2 million learners is nothing to sneeze at. That's actually amazing number I wasn't aware of that number. Now, you and I first met many years ago, we will tell our audience how many years ago, you were actually at Palo Alto. And I remember this because first of all, you got tremendous energy to the conversation we had that day. But you were the first kind of city like public sector CIO I ever met, who didn't complain about their budget, you actually had a positive outlook on what could be done in the public sector. That's why you've always stuck in my head and says, like, I need to get this person like into a conversation with me. You've moved on obviously doing exciting things now.  One of the areas I want to explore with you is the future of work. We're really exciting and tumultuous. and maybe for some people, anxious time about what's going on with technology and the way we work and who will do the work etc. You've been exploring this both with your speaking and your writing. Tell us a little bit about how you see the potential impact on jobs, roles, reskilling and also the future of innovation through everything that's available to us today.

You don't ask the small questions I have to say that

I have to give my listeners what they're Looking for Jonathan, that's why you're here.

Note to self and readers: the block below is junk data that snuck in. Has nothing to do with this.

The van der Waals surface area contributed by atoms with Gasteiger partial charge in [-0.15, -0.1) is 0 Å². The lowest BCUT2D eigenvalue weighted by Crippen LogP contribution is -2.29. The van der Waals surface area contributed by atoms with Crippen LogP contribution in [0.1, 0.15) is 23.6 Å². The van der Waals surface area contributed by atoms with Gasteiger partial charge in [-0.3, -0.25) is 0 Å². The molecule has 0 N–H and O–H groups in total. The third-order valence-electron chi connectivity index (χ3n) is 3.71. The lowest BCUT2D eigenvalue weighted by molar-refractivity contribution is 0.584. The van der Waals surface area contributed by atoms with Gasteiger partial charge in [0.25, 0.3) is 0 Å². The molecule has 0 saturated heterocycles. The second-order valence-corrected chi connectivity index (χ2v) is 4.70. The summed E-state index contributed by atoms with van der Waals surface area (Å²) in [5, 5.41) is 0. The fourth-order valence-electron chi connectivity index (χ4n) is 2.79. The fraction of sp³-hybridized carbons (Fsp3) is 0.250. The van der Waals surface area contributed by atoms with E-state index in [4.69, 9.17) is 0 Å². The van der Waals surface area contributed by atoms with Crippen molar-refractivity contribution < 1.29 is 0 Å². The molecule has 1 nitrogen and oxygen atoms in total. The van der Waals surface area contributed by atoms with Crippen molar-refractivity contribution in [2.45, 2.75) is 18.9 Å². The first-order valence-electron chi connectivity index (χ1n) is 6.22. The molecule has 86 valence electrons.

I love being a futurist. Because if I'm right, it's amazing. And people think, wow, he's a genius. But if I'm wrong, I'm never held accountable. It's like a futurist. I never accountable for their predictions. And I think they should be, by the way, I do think years ago, I used to write a, when I was writing a blog for O'Reilly, I used to make these annual predictions. And I said, in a few months are at the end of this year, I should say, I will reflect on my predictions and see how close I got them. I felt there was a need to be accountable. So one of the ways I approached this topic of what's the future of work, or any number of technology topics is to look a little bit into the past, I think history helps us understand the present. And it also informs the future. Anyone who knows my work knows that I'm a little bit of a technology historian just a tiny bit. And what I use often as the lens through which change can be understood, is to really have a good understanding of the industrial revolutions. Because the society as we know it today really is a product of the industrial revolutions. The world was very different before the 1700s. And once you hit the 1700s, everything changes. So you get to manufacturing, at scale, you have to start a really big cities, conductivity, transportation, new forms of energy and new products brought to market. And then you get finally to electricity, which gives us the information technology revolution, etc. So all of that informs sort of a path through history and to where we are today. So we can follow that up, push it out and see where things are headed. The only thing I would say is, it does seem like even though there are some there was some sort of reasonable predictability to the industrial revolutions as they unfolded, this fourth industrial revolution, this new period we're in, the era of digital change, and transformation, is turning out to be quite unpredictable, right when compared to previous revolutions. And that's what makes this particularly hard. Just when you think you know, where where things are headed, you have an announcement, like in November of 2022, when open AI says, hey, everybody can access chat GPT. And almost overnight, well, you know that within 60 to 90 days, 100 million people were using a product that a few days earlier they'd never heard of or didn't know as possible. So change can happen very quickly now.  It's a big topic, but I'll try to be brief though, because we want to talk about a lot of different things. There is some work that isn't changing that much. There's still a lot of work that is manual, but it is complemented by mechanics, anything to do with the agricultural space. And let's not forget that the agricultural industry is a massive industry in most countries around the planet, right. So while digitalization and automation and mechanics all help and have actually helped us have more bountiful harvests, and we can feed more people, and everything that goes with that, there's still a lot that will continue to remain the same. Office workers or information workers, their lives are being disrupted, I think that a completely different rate. And that is becoming significantly a challenge. We saw, for example, changes in where we work in, and that happened suddenly to, right, we had this very kind of gradual appetite for people being able to work a little bit more from home or had to have more flexibility. And then suddenly, March of 2020, we have a global pandemic, everything changes. And suddenly, whoa, wait a minute, we can actually function remotely, we can actually, these big organizations, were able to, after a few bumps run fairly well in a virtual sense. So that now the question is, okay, we can run our businesses, we don't have to drive to a central location and have people together, we can work from anywhere. That means companies can employ people anywhere. And so you're seeing that shift, right. Work used to be so connected with location, and I think that is being massively disrupted. I think maybe part of your question, though, has to do with artificial intelligence. And maybe that's the one of the largest impacts here. There are two very different futures here. There's one where automation and AI eliminates hundreds of millions of jobs. One prediction is 700 million jobs eliminated by 2030, like seven years from now, a big proportion of the global workforce. Right. The other projection is we evolve. In fact, we continue to have increasing needs and diverse needs. And perhaps those needs are more skilled needs, right? So we don't actually, this is going back to the core point of in future is if we make some bets, and we don't know which way things are going to head We could go either way. Perhaps what happens is we're somewhere in the middle, we're gonna see a large volume of existing work go away. And we're gonna see a lot of new work emerge. When I think of AI, and I'm deep in this topic these days, as so many of us are. We talk about artificial intelligence. I almost like to think of it as augmented intelligence, and that your competition Isn't between you necessarily in a computer or machine, but it's between you and a person who uses artificial intelligence, or uses automation. So you're competing against a person who has the skills to leverage some of this new tech. And if we look at the positive that the World Economic Forum, they project, almost 100 million new jobs that are AI related by 2025. So that's two years from now, lots of uncertainty, the only thing I would say, when it comes to individuals thinking about their future, it's no longer a time when you can just say, well, you've left college, you got a job, that's the job and the work and the career I'm going to stay in for the rest of my career, it's evident that you may have to reinvent yourself more than once throughout your life. And that now is the answer the sort of third and soon the fourth decade of the 21st century, each of us to our responsibilities to make sure that we're offering some value to the world. And it may mean that the path we thought we were going to be on no longer is that valuable, or we can acquire new skills. But there's never been a time when continuous learning has been absolutely essential. And even someone like myself who I could be thinking about soon, winding down my my work in many ways and wrapping it up, is I'm constantly changing what I'm doing, because I'm reacting to a changing world, and changing demands and needs of my potential clients. So reinvention, I think is a core part of being successful in a world where there's a lot of unpredictability about the future of work.